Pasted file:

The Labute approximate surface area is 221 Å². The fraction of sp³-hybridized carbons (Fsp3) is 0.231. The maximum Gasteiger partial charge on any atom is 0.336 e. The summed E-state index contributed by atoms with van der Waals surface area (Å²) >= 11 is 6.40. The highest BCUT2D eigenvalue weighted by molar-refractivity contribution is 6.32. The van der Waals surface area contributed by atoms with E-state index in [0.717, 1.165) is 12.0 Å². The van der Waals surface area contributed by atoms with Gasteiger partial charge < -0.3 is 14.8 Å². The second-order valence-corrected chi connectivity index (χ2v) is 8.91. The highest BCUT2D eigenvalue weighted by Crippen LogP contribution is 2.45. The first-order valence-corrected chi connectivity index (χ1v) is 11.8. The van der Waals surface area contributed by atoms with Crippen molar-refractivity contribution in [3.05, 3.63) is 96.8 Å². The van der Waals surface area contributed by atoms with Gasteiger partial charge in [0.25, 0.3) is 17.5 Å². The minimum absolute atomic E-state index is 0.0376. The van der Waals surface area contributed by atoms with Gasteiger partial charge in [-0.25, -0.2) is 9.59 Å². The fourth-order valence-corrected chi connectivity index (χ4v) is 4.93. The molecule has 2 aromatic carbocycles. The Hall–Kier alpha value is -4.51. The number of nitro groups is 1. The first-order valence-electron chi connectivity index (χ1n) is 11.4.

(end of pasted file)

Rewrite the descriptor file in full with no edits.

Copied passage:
The Labute approximate surface area is 221 Å². The fraction of sp³-hybridized carbons (Fsp3) is 0.231. The maximum Gasteiger partial charge on any atom is 0.336 e. The summed E-state index contributed by atoms with van der Waals surface area (Å²) >= 11 is 6.40. The highest BCUT2D eigenvalue weighted by molar-refractivity contribution is 6.32. The van der Waals surface area contributed by atoms with E-state index in [0.717, 1.165) is 12.0 Å². The van der Waals surface area contributed by atoms with Gasteiger partial charge < -0.3 is 14.8 Å². The second-order valence-corrected chi connectivity index (χ2v) is 8.91. The highest BCUT2D eigenvalue weighted by Crippen LogP contribution is 2.45. The first-order valence-corrected chi connectivity index (χ1v) is 11.8. The van der Waals surface area contributed by atoms with Crippen molar-refractivity contribution in [3.05, 3.63) is 96.8 Å². The van der Waals surface area contributed by atoms with Gasteiger partial charge in [0.25, 0.3) is 17.5 Å². The minimum absolute atomic E-state index is 0.0376. The van der Waals surface area contributed by atoms with Gasteiger partial charge in [-0.25, -0.2) is 9.59 Å². The fourth-order valence-corrected chi connectivity index (χ4v) is 4.93. The molecule has 2 aromatic carbocycles. The Hall–Kier alpha value is -4.51. The number of nitro groups is 1. The first-order valence-electron chi connectivity index (χ1n) is 11.4.